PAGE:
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European Union lawmakers will vote on limiting crypto transfers from self-hosted wallets on March 28, 2023.
According to CoinDesk, large crypto-asset transfers from anonymous self-hosted wallets are potentially due to be banned by EU lawmakers. After wrangling for months about countering crimes committed using cryptocurrencies, NFTs (Non-Fungible Tokens) and the metaverse, the Civil Liberties and the European Parliament’s Economics committees will decide by voting on new AML plans on Tuesday (28 March 2023).
Traders will be forbidden from making or accepting anonymous transfers over 1000 euros (US$1080) under the current proposal from the committees. The transaction would only be allowed if a regulated crypto provider is involved in the transfer and the customer is verified via all necessary identity checks. The initial draft of the regulation was even stricter, but the text was liberalised at the March 22 internal meeting.
Crypto transfers amongst private individuals will still be allowed, such as large payments between two relatives using a regulated crypto platform. The legislation also restricts businesses from receiving over 7000 euros in cash and introduces a new EU anti-money laundering agency, the AMLA.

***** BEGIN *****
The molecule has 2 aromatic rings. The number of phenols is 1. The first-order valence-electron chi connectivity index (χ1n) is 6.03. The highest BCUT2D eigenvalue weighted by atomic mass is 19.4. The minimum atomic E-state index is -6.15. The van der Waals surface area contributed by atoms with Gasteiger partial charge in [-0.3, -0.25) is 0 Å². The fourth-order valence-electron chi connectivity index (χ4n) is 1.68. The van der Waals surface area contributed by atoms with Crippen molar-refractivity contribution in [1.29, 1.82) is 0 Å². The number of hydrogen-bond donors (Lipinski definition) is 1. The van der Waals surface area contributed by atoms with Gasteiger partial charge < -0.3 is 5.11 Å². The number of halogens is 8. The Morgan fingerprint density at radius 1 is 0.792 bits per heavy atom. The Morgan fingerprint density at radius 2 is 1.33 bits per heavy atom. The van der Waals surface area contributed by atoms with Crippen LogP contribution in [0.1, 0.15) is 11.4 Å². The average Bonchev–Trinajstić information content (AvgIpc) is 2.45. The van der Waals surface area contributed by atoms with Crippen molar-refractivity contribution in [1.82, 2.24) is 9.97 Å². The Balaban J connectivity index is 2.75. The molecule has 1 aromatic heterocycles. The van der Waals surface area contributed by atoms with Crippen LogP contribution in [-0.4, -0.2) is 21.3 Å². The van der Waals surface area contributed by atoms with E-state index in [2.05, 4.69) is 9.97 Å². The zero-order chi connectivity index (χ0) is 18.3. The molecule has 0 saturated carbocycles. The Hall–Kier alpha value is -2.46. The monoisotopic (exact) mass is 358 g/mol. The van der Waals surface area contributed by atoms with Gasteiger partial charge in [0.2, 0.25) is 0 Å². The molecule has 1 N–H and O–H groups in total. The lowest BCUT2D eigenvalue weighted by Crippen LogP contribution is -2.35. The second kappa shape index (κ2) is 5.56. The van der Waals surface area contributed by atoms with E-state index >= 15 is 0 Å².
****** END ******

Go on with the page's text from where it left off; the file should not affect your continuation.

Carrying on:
The completion of this new legislation requires approval from the EU Parliament and the European Council, which represents the bloc’s member states. In 2022, the Council sought to ban banks and crypto providers from dealing in privacy-enhanced coins putting the likes of Zcash, Monero and Dash on par with anonymous financial instruments such as bearer shares.
The parliament’s draft doesn’t seem to take that step, but it forbids anonymous crypto accounts and regards the use of privacy coins, tumblers, and mixers as extra factors to take into account when assessing money laundering concerns.
Crypto providers in the EU would be banned from having a correspondent relationship with any foreign provider that is unregistered or unlicenced anywhere, as per the parliament’s plan. The proposal also brings NFT platforms under the scope of money laundering rules with DAO (Decentralised Autonomous Organisations), to the extent that they are controlled by an identified person.